If you want a sweeter tea, add honey, sugar or your choice of alternative sweetener. Milk can be added, but most tea sippers prefer Jasmine tea without it.

The Flavors of Jasmine tea

The flavor of this tea is slightly dependent upon the base used to produce it, like black, white or green tea, as well as the different types of processing.

Jasmine tea has gentle, floral notes and can be sweet, subtle and delicate. With a somewhat grassy finish, this tea is a pale golden or yellow color.

Many types of Jasmine tea have varying levels of caffeine, depending on the base, as mentioned earlier. Ranging from lower levels found in green tea to higher amounts in black tea, the caffeine content can be assessed accordingly.

Make sure that the tea you purchase is high quality and sourced from reputable and sustainable producers. Also ensure that you brew fresh Jasmine tea, as staleness makes a poor cup of tea.

Some say that using spring water is best for a fine cup of Jasmine tea and that the tea can be bitter if the water is too hot or steeped too long.

The Health Benefits of Jasmine Tea

According to Organic Facts, there are many health benefits associated with drinking Jasmine tea. When it comes to health benefits and tea, it’s important to keep in mind that they vary in terms of how well studied they are, or how those studies are interpreted. If you’re having health problems, it’s a good idea to talk to your Doctor. In most cases, tea isn’t going to make anything worse, but it’s not a replacement for professional medical guidance.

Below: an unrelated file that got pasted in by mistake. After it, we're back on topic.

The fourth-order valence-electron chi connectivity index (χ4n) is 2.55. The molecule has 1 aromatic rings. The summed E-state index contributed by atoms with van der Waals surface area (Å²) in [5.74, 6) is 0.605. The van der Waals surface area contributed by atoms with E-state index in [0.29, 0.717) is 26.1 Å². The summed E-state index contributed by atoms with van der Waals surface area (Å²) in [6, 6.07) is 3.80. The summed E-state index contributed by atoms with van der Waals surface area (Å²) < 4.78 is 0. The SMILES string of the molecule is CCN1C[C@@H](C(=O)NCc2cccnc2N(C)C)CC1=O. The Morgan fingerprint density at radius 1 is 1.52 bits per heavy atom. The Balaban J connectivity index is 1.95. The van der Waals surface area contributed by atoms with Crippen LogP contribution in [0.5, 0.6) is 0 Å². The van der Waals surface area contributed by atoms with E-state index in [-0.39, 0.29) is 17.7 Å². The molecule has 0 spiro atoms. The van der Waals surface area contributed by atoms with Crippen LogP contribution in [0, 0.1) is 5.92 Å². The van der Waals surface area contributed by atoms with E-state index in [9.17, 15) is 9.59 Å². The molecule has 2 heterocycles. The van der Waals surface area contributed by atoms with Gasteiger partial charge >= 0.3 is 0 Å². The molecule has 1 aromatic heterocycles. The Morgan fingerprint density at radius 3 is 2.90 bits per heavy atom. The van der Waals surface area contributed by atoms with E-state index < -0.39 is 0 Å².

As a support to:

  • Improving Digestion – Gastrointestinal and bowel disorders are apparently alleviated with the use of Jasmine tea, due to the beneficial interaction with enzymes in the gut, bringing relief and better core health.
  • Lowering Cholesterol – When dealing with bad cholesterol levels, Jasmine tea contains antioxidants that inhibit LDL-oxidation, which helps with decreasing inflammation of the veins and arteries, as well as blood pressure.
  • Eliminating Bacteria – The high level of antioxidants in Jasmine tea assist with fighting bacteria, boosting the immune system and eradicating free radicals.
  • Easing Inflammation – Dealing with pain from issues such as joint and muscular discomfort, inflammation can be relieved when drinking Jasmine tea, which helps reduce swelling.